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Part IA Evolution and Behaviour

Evolution and Behaviour is a first-year Natural Sciences course on evolutionary biology and behaviour.  It is taught jointly by the Departments of Biochemistry, Psychology, Genetics, Plant Sciences and Zoology, and the Division of Biological Anthropology, Dept. of Archaeology and Anthropology.  The course consists of following themes:

  • evolutionary theory;
  • the origin of life and cells
  • the origin and evolution of plants;
  • the evolution and diversity of animals;
  • the evolution  of behaviour;
  • primate and human evolution
  • evolution and global change.

Online resources are provided to current students through the Moodle Site. You will automatically be subscribed to this site as part of the NST IA subject choice procedures but if you join the course after the start of term, send an email to the course administrator:  requesting that you are added to the course, with your preferred practical day (Monday or Tuesday). You will need to use your Raven ID and password to log onto Moodle, which you will also be able to access during the vacation.

What kinds of students should consider taking this course?

As Theodosius Dobzhansky once said “Nothing in biology makes sense except in the light of evolution” Evolution and Behaviour therefore provides a broad base for further studies across the whole spectrum of biology, and should be considered by all biologists, whether their primary interests lie in molecular and cellular disciplines, physiology, psychology, or in ecology and evolution.  The course is also appropriate for physical scientists with an interest in evolutionary biology or psychology. It will be of particular relevance to those with an interest in Genetics.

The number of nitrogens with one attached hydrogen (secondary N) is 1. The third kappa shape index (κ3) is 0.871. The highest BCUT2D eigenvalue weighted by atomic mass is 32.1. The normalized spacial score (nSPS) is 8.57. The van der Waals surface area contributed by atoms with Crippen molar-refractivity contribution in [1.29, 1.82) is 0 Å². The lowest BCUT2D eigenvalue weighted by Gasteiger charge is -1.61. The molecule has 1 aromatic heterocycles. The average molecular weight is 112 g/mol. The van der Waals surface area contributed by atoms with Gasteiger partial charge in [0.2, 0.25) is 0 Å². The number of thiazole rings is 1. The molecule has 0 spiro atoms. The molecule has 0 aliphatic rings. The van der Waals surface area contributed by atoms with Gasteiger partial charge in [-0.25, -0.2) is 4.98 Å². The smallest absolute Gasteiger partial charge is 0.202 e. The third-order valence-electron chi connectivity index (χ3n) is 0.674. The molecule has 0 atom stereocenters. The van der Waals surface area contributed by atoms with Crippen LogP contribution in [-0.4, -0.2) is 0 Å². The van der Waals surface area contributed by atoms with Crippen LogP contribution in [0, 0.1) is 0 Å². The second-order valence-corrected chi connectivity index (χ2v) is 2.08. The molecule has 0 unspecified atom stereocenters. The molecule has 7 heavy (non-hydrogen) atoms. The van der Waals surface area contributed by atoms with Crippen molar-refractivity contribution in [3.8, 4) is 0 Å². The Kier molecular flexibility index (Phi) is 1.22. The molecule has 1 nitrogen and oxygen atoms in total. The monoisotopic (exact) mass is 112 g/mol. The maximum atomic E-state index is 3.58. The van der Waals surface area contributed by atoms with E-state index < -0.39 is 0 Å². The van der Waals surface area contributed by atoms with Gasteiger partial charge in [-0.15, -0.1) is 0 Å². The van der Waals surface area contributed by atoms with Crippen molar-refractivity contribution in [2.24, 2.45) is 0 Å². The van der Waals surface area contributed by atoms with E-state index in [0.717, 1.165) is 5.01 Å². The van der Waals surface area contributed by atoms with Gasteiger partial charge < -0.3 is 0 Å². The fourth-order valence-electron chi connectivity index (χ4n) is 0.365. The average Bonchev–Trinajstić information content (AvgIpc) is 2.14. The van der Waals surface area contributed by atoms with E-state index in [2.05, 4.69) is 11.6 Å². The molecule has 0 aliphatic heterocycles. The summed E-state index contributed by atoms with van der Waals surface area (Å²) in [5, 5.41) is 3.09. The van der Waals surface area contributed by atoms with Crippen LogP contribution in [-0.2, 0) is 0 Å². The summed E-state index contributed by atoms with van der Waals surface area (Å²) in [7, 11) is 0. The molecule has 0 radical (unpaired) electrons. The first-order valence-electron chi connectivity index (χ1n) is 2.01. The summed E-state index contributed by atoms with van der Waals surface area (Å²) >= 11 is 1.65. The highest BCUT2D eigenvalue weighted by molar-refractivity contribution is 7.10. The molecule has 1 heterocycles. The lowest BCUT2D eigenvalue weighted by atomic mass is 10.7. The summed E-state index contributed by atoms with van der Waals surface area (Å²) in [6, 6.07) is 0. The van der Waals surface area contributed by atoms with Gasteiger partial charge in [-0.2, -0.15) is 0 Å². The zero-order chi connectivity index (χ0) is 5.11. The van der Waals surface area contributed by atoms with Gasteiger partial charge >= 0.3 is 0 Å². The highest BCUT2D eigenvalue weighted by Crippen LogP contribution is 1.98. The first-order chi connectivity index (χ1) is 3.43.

What previous experience is required?

An A level in Biology is not an essential requirement for this course, although sixth-form level experience of Biology is useful background.

With which other courses is Evolution & Behaviour compatible?

The course can be most usefully combined with Biology of Cells, Physiology of Organisms or Geology, but in fact it can be taken with any of the other 1st-year Natural Sciences courses. It is an excellent background for all the second-year biological courses, including cellular courses, but is particularly relevant to Evolution & Animal Diversity, Cell & Developmental Biology, Ecology, Evolution & Conservation, Psychology and Plant & Microbial Sciences.

For students wishing to specialise on evolutionary biology, IB Evolution & Animal Diversity has been restructured to provide a direct continuation from Evolution and Behaviour. This in turn leads on to Part II Genetics, Zoology and Plant Sciences, all of provide the opportunity to further specialise in this field.